Those lazy days of summer are over.
In my nearly 22 years of working with families, I repeatedly hear parents complain, “My child won’t do his or her homework. The scene at home starts when a parent asks a simple question, “Have you done your homework yet?”
Responses vary; some kids ignore the question, others lie and say yes, still others slam doors and cry. This year can be different! Here are some suggestions to improve your child’s school year:
Avoid Battles About Homework
Fighting about homework leads to rebellion. That often leads to more avoidance. The anger wears away trust between you and your child.
Ask your child, “What should happen if your homework isn’t done or turned in? What should happen if your grades slip?”
Listen to their suggestions. Or, you can suggest the following logical consequences:
- If your homework isn’t done, you can’t go out and play
- If your homework isn’t done, there will be additional quiet/
homework time the next day
- If your homework isn’t done, write a note to your teacher
explaining why it’s not done
Consequences for Teens:
- If your homework isn’t done, you may not use the car
- If your homework isn’t done, you may not go to work
- If your homework isn’t done, you may not participate
in an athletic/school event
It’s important to implement consequences without anger. Anger reinforces rebellious behavior. Be firm but friendly.
Notice Progress Not Perfection
Rudolf Dreikurs said, “People need encouragement like plants like water.” Notice what your child is doing well; be appreciative of their efforts.
A Parent’s Guide for Constructive Conversations with Teachers
It’s the beginning of the school year and the major topic of discussion for kids and parents is, “Who’s your teacher? Is she nice, is she strict, is she hard, is she a good teacher?”
So much of a child’s success in school seems dependent on the teacher. But it’s not just the teacher or his/her quality that determines a child’s success.
The school year could go better for everyone if parents have a positive relationship with the teacher.
It Takes a Village to Raise a Child
That may be an overused proverb, mostly because there’s an element of truth in it.
It’s important to think of a child’s success as a collaboration and partnership with parents, teachers, administrators, neighbors, day care providers, families, friends, and the community at large. When a child has difficulties in school, often it’s the teacher who is blamed.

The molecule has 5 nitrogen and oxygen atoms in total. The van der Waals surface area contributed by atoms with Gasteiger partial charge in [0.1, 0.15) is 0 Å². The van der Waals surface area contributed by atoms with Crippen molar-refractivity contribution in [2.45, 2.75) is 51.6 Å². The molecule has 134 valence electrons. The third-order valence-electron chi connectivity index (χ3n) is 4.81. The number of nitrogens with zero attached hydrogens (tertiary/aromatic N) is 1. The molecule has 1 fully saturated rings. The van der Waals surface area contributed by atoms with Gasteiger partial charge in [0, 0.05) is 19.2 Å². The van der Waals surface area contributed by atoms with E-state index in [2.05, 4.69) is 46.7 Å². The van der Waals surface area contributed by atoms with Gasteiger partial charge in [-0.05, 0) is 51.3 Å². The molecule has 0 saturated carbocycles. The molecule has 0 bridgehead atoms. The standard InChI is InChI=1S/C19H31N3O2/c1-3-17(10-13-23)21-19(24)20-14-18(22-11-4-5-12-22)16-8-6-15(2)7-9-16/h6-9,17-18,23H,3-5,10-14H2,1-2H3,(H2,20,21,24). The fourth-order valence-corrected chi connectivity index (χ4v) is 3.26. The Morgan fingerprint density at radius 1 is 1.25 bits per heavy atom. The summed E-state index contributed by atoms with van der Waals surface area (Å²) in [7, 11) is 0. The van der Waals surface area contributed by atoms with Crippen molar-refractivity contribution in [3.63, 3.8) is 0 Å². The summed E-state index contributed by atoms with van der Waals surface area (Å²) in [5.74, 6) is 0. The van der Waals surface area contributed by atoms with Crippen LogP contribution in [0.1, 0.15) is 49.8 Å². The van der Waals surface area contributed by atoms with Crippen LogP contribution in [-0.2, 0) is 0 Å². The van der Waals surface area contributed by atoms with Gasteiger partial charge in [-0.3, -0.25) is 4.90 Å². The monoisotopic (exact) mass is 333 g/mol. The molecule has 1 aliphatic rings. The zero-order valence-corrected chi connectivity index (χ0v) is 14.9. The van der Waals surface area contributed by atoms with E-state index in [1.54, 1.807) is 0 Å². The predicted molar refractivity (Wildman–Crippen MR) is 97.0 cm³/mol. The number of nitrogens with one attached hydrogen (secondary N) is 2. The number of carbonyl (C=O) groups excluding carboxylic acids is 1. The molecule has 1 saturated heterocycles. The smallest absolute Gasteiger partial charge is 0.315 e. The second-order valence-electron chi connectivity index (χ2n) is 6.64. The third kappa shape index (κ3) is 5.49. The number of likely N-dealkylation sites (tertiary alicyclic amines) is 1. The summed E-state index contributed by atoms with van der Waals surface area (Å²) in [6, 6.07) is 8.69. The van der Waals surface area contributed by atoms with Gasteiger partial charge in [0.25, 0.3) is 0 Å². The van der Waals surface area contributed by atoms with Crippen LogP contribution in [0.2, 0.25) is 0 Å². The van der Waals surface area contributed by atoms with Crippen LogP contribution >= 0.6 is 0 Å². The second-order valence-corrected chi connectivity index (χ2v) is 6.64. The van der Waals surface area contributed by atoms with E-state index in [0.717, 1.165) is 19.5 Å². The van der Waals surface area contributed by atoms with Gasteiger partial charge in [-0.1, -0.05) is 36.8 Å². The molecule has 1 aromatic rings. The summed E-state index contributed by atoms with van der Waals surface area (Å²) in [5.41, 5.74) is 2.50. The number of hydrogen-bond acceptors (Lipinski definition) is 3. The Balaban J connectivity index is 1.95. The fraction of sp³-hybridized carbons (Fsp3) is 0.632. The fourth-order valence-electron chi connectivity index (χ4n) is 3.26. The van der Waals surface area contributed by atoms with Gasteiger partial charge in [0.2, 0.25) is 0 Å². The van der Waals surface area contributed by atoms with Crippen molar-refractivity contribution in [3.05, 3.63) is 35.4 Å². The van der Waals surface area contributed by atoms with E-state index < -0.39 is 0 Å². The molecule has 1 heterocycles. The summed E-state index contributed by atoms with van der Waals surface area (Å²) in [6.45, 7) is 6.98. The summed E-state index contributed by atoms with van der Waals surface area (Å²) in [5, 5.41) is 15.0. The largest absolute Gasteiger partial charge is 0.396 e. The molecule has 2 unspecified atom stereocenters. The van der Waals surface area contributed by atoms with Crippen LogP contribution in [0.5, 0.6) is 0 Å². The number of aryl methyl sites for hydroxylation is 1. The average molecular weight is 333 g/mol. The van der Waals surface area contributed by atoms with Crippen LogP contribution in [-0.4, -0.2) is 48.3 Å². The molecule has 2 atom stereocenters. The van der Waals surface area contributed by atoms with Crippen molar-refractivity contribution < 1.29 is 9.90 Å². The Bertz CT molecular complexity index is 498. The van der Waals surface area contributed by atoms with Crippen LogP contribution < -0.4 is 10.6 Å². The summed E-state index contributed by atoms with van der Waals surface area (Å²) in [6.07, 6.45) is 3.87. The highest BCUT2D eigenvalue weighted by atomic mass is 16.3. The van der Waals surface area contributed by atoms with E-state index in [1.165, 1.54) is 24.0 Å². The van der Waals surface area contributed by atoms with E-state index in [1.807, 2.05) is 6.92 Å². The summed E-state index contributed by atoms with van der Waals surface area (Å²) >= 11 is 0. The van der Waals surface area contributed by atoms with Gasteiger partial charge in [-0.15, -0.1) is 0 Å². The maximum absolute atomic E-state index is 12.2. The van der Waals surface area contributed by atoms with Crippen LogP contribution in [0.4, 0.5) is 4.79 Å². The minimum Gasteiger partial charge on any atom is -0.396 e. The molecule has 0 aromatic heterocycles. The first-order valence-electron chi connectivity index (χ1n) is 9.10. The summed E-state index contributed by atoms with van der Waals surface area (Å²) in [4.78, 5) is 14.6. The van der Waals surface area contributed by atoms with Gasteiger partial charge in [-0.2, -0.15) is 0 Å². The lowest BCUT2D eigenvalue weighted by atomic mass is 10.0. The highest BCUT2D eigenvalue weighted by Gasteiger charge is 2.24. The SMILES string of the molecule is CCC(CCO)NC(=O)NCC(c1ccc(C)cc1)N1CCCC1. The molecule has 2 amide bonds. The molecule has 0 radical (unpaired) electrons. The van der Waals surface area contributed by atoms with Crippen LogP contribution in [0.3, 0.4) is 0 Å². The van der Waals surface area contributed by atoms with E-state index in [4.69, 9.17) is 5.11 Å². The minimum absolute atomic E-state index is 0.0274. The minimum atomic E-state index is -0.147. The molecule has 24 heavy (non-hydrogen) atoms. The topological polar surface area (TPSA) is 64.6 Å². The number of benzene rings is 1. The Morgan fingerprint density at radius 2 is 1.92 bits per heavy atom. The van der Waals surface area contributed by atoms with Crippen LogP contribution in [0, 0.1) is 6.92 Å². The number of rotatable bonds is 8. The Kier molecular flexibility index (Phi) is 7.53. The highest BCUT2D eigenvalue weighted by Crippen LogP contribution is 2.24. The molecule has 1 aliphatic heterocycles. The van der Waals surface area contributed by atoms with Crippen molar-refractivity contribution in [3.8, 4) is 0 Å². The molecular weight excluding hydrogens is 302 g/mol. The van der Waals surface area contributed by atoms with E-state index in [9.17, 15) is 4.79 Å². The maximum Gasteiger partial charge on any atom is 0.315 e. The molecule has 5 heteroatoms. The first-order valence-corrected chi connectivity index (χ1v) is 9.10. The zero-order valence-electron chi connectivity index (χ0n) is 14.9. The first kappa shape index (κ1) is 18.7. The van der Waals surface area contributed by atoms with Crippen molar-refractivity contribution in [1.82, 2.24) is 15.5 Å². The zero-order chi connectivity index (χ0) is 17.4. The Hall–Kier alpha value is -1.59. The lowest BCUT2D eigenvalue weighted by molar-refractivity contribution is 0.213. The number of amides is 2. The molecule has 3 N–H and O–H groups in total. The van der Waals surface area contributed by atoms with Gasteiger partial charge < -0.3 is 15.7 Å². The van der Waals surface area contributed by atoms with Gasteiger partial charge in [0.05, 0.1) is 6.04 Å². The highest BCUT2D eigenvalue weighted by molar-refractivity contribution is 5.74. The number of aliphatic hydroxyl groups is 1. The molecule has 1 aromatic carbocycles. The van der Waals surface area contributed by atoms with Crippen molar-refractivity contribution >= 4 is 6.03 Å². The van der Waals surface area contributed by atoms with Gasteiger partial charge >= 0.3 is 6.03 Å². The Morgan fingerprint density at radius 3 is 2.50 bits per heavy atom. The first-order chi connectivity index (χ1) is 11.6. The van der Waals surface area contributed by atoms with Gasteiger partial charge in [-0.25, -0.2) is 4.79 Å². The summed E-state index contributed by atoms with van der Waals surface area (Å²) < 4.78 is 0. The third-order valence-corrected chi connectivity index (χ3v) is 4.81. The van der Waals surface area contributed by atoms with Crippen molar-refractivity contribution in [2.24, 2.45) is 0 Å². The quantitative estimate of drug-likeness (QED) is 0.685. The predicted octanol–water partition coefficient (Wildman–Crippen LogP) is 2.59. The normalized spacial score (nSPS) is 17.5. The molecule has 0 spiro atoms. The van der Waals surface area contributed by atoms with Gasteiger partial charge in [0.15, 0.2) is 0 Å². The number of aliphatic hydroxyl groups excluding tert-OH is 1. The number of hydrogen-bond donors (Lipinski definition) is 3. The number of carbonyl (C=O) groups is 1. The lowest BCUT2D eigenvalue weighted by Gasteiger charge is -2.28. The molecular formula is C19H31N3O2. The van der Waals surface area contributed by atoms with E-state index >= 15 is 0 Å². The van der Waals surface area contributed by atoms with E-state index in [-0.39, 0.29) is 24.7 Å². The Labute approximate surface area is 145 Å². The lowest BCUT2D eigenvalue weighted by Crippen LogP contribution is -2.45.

This puts an overworked and often underpaid teacher on the defensive. The blame game is not a very productive one. No one wins.
Parents can help ensure their child’s positive experience in the classroom by making the classroom teacher an ally. It is critical to initiate and maintain a respectful, cooperative relationship with teachers.
Here are some tips for constructive communication with your child’s teacher:
Does the teacher want to communicate via email, voice mail, telephone conference, or face-to-face meetings?
Remember, a teacher’s schedule doesn’t always allow for quick responses. Be patient. A delayed response doesn’t mean your child isn’t important to that teacher. Let the teacher know about any family stressors such as divorce, an impending move, or birth of a sibling.
Most schools have an open house or parents’ night early in the year. This is a way to meet the teacher briefly.
Remember the teacher will not know much about your child yet but this is a great opportunity to say hello and begin a relationship that can be ongoing throughout the school year. Offer to volunteer or help in some way.
Be Empathetic & Supportive
Try to think about the stresses of working with 24 or so elementary school children and in the case of high school 100+ students. Even if you don’t agree with the teacher, remember she is more apt to help your child if you are supportive.
Avoid Being Defensive
Use “I” statements such as, “I’m worried about my child’s progress” or “I’m confused about why my child received this grade; please help me understand.” If the teacher says your child has misbehaved, take a deep breath. Tell the teacher, “I’m sorry you’ve experienced my child this way. I will talk to him so I can get a better understanding of what happened.”